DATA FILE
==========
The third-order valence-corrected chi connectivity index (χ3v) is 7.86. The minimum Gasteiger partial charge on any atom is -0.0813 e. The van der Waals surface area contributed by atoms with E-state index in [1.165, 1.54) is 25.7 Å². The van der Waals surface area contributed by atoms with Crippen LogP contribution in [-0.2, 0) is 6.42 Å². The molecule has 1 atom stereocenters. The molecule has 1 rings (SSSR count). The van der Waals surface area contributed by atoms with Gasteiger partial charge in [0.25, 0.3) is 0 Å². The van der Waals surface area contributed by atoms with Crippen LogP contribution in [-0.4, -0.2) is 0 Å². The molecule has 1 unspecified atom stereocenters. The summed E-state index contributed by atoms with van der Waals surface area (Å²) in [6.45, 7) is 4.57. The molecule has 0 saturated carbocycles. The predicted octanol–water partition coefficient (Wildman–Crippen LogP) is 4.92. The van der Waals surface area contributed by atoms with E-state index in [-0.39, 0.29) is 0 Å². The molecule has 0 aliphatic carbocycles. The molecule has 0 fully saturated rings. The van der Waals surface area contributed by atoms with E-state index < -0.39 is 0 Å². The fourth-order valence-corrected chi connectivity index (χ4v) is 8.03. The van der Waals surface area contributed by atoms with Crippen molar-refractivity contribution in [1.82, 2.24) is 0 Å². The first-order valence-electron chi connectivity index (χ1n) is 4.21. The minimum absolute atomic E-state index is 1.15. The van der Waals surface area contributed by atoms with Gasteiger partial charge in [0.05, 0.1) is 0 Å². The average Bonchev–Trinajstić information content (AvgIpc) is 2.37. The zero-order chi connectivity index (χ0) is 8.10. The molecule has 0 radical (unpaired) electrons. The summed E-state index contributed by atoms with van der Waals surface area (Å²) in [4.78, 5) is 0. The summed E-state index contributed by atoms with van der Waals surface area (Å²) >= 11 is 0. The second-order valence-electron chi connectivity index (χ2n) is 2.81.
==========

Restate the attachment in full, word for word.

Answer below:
The third-order valence-corrected chi connectivity index (χ3v) is 7.86. The minimum Gasteiger partial charge on any atom is -0.0813 e. The van der Waals surface area contributed by atoms with E-state index in [1.165, 1.54) is 25.7 Å². The van der Waals surface area contributed by atoms with Crippen LogP contribution in [-0.2, 0) is 6.42 Å². The molecule has 1 atom stereocenters. The molecule has 1 rings (SSSR count). The van der Waals surface area contributed by atoms with Gasteiger partial charge in [0.25, 0.3) is 0 Å². The van der Waals surface area contributed by atoms with Crippen LogP contribution in [-0.4, -0.2) is 0 Å². The molecule has 1 unspecified atom stereocenters. The summed E-state index contributed by atoms with van der Waals surface area (Å²) in [6.45, 7) is 4.57. The molecule has 0 saturated carbocycles. The predicted octanol–water partition coefficient (Wildman–Crippen LogP) is 4.92. The van der Waals surface area contributed by atoms with E-state index in [-0.39, 0.29) is 0 Å². The molecule has 0 aliphatic carbocycles. The molecule has 0 fully saturated rings. The van der Waals surface area contributed by atoms with E-state index < -0.39 is 0 Å². The fourth-order valence-corrected chi connectivity index (χ4v) is 8.03. The van der Waals surface area contributed by atoms with Crippen molar-refractivity contribution in [1.82, 2.24) is 0 Å². The first-order valence-electron chi connectivity index (χ1n) is 4.21. The minimum absolute atomic E-state index is 1.15. The van der Waals surface area contributed by atoms with Gasteiger partial charge in [0.05, 0.1) is 0 Å². The average Bonchev–Trinajstić information content (AvgIpc) is 2.37. The zero-order chi connectivity index (χ0) is 8.10. The molecule has 0 radical (unpaired) electrons. The summed E-state index contributed by atoms with van der Waals surface area (Å²) in [4.78, 5) is 0. The summed E-state index contributed by atoms with van der Waals surface area (Å²) >= 11 is 0. The second-order valence-electron chi connectivity index (χ2n) is 2.81.